VoiceArchive’s 5-Step Guide To A Great Voice-Over Script
A voice-over script is not the same as a text used for written communication or marketing purposes. A script is meant to be said out loud, and the words and layout need to make it easy for the voice talent to read the text in order to get the style and tone of voice just right.
By making a good voice-over script, you increase the likelihood of first-time success in getting the voice-over exactly as you had imagined. With a great script in the hand, the voice talent can focus on bringing your text and product into life by using his/her great voice.
At VoiceArchive, we see the script as the voice talent’s tool – a good quality voice-over can’t be built without a decent tool. Just like craftsmanship. If a page of a script is packed with words from top to bottom, it’s hard to grasp the big picture and get what’s important. The tool doesn’t work as it should. Text, layout, and pronunciation should be absolutely clear to the voice talent – and text for other purposes (production, animation) should be excluded from the voice-over script.
To help you, we have made a 5-step guide to start your voice-over projects, as well as this 5-step guide to help you with the most important things you need to think about when writing your voice-over script:
#1 – Paragraphs and Columns
The script should be clearly divided into paragraphs and/or columns. A rule of thumb is:
- One column for text (voice-over text only)
- One column for file names
- One column for time codes, and
- One column for directions/comments to the voice talent. See our example below.
If you don’t need either timing or file naming, and the directions are quite simple, a document with paragraphs and non-complex sentences will be sufficient.
#2 – Line Breaks and punctuation
Line breaks and punctuation will help the voice talent with natural pauses and knowing when to take a breath.
If sentences are too long, the voice talent may be forced to take a breath and make a pause where you really don’t want one.
#3 – Text Formatting
- Font: We won’t tell you which font to use, but this kind of font makes it very hard for the voice talent to read your script. So choose a font that is straightforward – and use the same font all the way through the script.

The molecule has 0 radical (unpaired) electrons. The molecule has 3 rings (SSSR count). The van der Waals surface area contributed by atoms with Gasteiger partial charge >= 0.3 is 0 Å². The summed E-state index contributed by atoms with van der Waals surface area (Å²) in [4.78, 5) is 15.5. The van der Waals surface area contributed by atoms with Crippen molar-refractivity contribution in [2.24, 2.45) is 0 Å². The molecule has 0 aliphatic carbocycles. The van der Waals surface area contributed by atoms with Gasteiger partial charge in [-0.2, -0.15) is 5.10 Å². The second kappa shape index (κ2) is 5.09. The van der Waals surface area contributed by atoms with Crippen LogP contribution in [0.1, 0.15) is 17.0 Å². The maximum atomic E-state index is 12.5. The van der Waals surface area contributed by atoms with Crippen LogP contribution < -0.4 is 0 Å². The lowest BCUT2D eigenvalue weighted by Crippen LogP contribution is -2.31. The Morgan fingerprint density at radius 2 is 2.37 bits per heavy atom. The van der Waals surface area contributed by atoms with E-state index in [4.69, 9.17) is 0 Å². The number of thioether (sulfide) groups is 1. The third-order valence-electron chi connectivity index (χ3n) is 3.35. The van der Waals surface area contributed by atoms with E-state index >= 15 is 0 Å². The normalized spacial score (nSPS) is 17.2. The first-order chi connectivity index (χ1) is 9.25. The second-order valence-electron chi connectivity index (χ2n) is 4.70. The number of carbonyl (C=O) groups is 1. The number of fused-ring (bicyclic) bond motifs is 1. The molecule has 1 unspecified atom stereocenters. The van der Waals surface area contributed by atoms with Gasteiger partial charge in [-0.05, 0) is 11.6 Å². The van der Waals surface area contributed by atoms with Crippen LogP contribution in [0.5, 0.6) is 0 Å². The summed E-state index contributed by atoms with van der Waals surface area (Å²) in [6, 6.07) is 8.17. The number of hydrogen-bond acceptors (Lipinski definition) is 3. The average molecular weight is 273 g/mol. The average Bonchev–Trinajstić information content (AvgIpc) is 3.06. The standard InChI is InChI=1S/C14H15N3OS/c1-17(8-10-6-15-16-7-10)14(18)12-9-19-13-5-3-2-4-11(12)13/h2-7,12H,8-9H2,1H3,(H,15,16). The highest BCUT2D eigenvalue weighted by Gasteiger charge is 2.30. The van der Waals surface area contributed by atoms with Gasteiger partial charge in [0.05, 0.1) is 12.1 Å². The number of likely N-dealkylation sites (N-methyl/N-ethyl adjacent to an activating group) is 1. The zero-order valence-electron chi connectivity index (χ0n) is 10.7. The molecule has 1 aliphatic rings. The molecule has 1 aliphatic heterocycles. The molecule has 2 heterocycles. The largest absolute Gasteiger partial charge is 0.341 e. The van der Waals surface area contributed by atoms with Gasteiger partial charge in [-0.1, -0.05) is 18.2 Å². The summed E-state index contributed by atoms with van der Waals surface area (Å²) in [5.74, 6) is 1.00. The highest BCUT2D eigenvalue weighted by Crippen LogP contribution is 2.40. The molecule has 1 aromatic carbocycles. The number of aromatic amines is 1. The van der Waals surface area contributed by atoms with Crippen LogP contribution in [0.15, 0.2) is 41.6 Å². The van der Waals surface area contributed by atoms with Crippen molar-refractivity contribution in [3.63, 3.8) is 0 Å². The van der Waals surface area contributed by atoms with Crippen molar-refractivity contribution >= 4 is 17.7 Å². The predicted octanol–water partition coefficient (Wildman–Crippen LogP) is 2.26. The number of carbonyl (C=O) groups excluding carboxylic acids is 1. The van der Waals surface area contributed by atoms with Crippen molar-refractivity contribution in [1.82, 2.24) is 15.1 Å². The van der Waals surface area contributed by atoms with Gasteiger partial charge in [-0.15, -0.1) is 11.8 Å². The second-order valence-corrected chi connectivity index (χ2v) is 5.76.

- Size: Not too small, not too big. 3-16 pt. in MS Word terminology. The text should be easy to read both on a computer screen and on prints.
- Colors: Basically, keep it simple, avoid colors – black or blue text on white is preferred. Too many colors will only create doubt about what is the actual voice-over text.
- CAPS LOCK: DON’T! It’s hard to read a text all in capital letters, and it kind of gives the impression that you were shouting when writing the script, And that can actually affect the voice-over style, when the voice talent records.
- Bold or Italic text can be used to indicate where the stress in a sentence should be spoken. It’s always a good idea to include a key/instructions at the head of the page explaining exactly what is required when words have been modified in this way.
- When you send us the final approved script, make sure that you send us a document without internal comments and tracked changes
#4 – Pronunciation Guide
You need to check your text for any words that may be hard for the voice talent to pronounce – and remember that a brand name or the name of a city may be easy for you to say because you know the names, but to an outsider, they may not be so obvious. You need to look at your text with “unfamiliar” eyes and make a list of all the words that need to be explained. You can make either a written phonetic guide or upload an audio file to our Memory Bank, to start creating your pronunciation database.
Check your text for:
- Brand/product/personal/place names
- / # & other signs and symbols
#5 – Style brief
Combined with a great script, a decent style brief will hit the nail on the voice-over.
A style brief refers to how you want the voice-over done – which style, tempo and tone of voice. You can write a brief or you can send us an audio file as a reference.
In your brief consider these points:
- General style e.g. corporate, casual, hard selling
- Tone of voice e.g. serious, friendly, energetic
- Tempo: slow, medium, fast
Get our sample scripts:
We have tried to practice what we preach and set up two sample voice-over scripts following our own guidelines, one for e-learning (requiring multiple files), and one for all creative content where just one file is needed.
You're all set
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